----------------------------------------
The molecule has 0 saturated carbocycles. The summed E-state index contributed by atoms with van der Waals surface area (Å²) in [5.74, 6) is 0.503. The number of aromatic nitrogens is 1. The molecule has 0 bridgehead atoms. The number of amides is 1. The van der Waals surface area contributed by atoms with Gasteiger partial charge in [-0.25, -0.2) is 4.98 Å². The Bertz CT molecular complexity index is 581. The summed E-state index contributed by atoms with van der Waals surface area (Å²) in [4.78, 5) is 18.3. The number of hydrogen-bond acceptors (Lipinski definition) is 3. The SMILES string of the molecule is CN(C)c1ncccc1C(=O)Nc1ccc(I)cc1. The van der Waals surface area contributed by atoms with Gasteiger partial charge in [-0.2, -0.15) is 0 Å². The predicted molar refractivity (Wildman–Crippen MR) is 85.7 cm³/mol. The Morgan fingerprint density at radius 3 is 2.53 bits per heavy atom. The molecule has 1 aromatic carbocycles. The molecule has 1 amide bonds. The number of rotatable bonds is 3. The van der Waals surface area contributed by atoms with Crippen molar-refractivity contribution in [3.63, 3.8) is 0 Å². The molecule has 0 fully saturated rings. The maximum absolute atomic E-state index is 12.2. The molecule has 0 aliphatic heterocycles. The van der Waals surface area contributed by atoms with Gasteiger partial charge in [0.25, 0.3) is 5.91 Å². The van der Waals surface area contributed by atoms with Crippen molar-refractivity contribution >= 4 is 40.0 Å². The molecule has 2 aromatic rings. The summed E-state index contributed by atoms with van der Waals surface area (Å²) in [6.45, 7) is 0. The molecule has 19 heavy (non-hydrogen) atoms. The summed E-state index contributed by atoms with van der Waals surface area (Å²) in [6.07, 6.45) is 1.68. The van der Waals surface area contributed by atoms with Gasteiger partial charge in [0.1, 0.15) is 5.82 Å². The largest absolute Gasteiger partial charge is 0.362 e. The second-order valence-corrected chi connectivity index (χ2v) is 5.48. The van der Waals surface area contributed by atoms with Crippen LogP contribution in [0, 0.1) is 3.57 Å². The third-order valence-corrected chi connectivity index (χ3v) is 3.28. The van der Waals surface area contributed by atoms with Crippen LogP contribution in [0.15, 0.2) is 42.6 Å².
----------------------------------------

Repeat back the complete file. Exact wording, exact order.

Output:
The molecule has 0 saturated carbocycles. The summed E-state index contributed by atoms with van der Waals surface area (Å²) in [5.74, 6) is 0.503. The number of aromatic nitrogens is 1. The molecule has 0 bridgehead atoms. The number of amides is 1. The van der Waals surface area contributed by atoms with Gasteiger partial charge in [-0.25, -0.2) is 4.98 Å². The Bertz CT molecular complexity index is 581. The summed E-state index contributed by atoms with van der Waals surface area (Å²) in [4.78, 5) is 18.3. The number of hydrogen-bond acceptors (Lipinski definition) is 3. The SMILES string of the molecule is CN(C)c1ncccc1C(=O)Nc1ccc(I)cc1. The van der Waals surface area contributed by atoms with Gasteiger partial charge in [-0.2, -0.15) is 0 Å². The predicted molar refractivity (Wildman–Crippen MR) is 85.7 cm³/mol. The Morgan fingerprint density at radius 3 is 2.53 bits per heavy atom. The molecule has 1 aromatic carbocycles. The molecule has 1 amide bonds. The number of rotatable bonds is 3. The van der Waals surface area contributed by atoms with Crippen molar-refractivity contribution in [3.63, 3.8) is 0 Å². The molecule has 0 fully saturated rings. The maximum absolute atomic E-state index is 12.2. The molecule has 0 aliphatic heterocycles. The van der Waals surface area contributed by atoms with Gasteiger partial charge in [0.25, 0.3) is 5.91 Å². The van der Waals surface area contributed by atoms with Crippen molar-refractivity contribution >= 4 is 40.0 Å². The molecule has 2 aromatic rings. The summed E-state index contributed by atoms with van der Waals surface area (Å²) in [6.45, 7) is 0. The molecule has 19 heavy (non-hydrogen) atoms. The summed E-state index contributed by atoms with van der Waals surface area (Å²) in [6.07, 6.45) is 1.68. The van der Waals surface area contributed by atoms with Gasteiger partial charge in [0.1, 0.15) is 5.82 Å². The largest absolute Gasteiger partial charge is 0.362 e. The second-order valence-corrected chi connectivity index (χ2v) is 5.48. The van der Waals surface area contributed by atoms with Crippen LogP contribution in [0, 0.1) is 3.57 Å². The third-order valence-corrected chi connectivity index (χ3v) is 3.28. The van der Waals surface area contributed by atoms with Crippen LogP contribution in [0.15, 0.2) is 42.6 Å².